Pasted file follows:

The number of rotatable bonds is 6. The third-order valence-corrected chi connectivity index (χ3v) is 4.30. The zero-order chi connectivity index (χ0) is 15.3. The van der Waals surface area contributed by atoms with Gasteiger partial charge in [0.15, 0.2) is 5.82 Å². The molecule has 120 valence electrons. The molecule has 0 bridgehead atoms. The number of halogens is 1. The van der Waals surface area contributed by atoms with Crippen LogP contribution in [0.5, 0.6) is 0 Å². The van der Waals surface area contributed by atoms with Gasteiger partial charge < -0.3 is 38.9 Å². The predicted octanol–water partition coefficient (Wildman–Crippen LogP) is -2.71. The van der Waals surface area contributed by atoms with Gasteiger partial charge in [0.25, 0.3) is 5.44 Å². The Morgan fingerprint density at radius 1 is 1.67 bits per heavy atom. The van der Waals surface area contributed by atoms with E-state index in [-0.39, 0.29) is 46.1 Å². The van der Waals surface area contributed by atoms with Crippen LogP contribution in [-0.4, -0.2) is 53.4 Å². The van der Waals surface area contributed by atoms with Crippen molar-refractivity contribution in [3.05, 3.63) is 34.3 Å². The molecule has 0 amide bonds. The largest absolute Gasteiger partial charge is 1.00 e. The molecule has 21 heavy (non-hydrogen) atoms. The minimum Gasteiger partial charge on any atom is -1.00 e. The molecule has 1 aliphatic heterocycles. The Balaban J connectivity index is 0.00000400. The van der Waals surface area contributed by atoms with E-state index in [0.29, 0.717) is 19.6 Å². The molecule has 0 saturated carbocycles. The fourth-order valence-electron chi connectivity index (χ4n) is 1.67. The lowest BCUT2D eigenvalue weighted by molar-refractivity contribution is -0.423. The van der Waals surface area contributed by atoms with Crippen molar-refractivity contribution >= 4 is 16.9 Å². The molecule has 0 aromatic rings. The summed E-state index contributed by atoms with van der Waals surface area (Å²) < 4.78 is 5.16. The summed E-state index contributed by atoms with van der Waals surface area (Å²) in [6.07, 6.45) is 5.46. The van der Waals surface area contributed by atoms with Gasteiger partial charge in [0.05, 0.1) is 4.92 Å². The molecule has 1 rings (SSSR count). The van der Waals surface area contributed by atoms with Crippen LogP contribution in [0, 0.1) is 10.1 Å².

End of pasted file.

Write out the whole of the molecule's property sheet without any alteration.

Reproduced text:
The number of rotatable bonds is 6. The third-order valence-corrected chi connectivity index (χ3v) is 4.30. The zero-order chi connectivity index (χ0) is 15.3. The van der Waals surface area contributed by atoms with Gasteiger partial charge in [0.15, 0.2) is 5.82 Å². The molecule has 120 valence electrons. The molecule has 0 bridgehead atoms. The number of halogens is 1. The van der Waals surface area contributed by atoms with Crippen LogP contribution in [0.5, 0.6) is 0 Å². The van der Waals surface area contributed by atoms with Gasteiger partial charge < -0.3 is 38.9 Å². The predicted octanol–water partition coefficient (Wildman–Crippen LogP) is -2.71. The van der Waals surface area contributed by atoms with Gasteiger partial charge in [0.25, 0.3) is 5.44 Å². The Morgan fingerprint density at radius 1 is 1.67 bits per heavy atom. The van der Waals surface area contributed by atoms with E-state index in [-0.39, 0.29) is 46.1 Å². The van der Waals surface area contributed by atoms with Crippen LogP contribution in [-0.4, -0.2) is 53.4 Å². The van der Waals surface area contributed by atoms with Crippen molar-refractivity contribution in [3.05, 3.63) is 34.3 Å². The molecule has 0 amide bonds. The largest absolute Gasteiger partial charge is 1.00 e. The molecule has 21 heavy (non-hydrogen) atoms. The minimum Gasteiger partial charge on any atom is -1.00 e. The molecule has 1 aliphatic heterocycles. The Balaban J connectivity index is 0.00000400. The van der Waals surface area contributed by atoms with E-state index in [0.29, 0.717) is 19.6 Å². The molecule has 0 saturated carbocycles. The fourth-order valence-electron chi connectivity index (χ4n) is 1.67. The lowest BCUT2D eigenvalue weighted by molar-refractivity contribution is -0.423. The van der Waals surface area contributed by atoms with Crippen molar-refractivity contribution >= 4 is 16.9 Å². The molecule has 0 aromatic rings. The summed E-state index contributed by atoms with van der Waals surface area (Å²) < 4.78 is 5.16. The summed E-state index contributed by atoms with van der Waals surface area (Å²) in [6.07, 6.45) is 5.46. The van der Waals surface area contributed by atoms with Gasteiger partial charge in [0.05, 0.1) is 4.92 Å². The molecule has 1 rings (SSSR count). The van der Waals surface area contributed by atoms with Crippen LogP contribution in [0, 0.1) is 10.1 Å².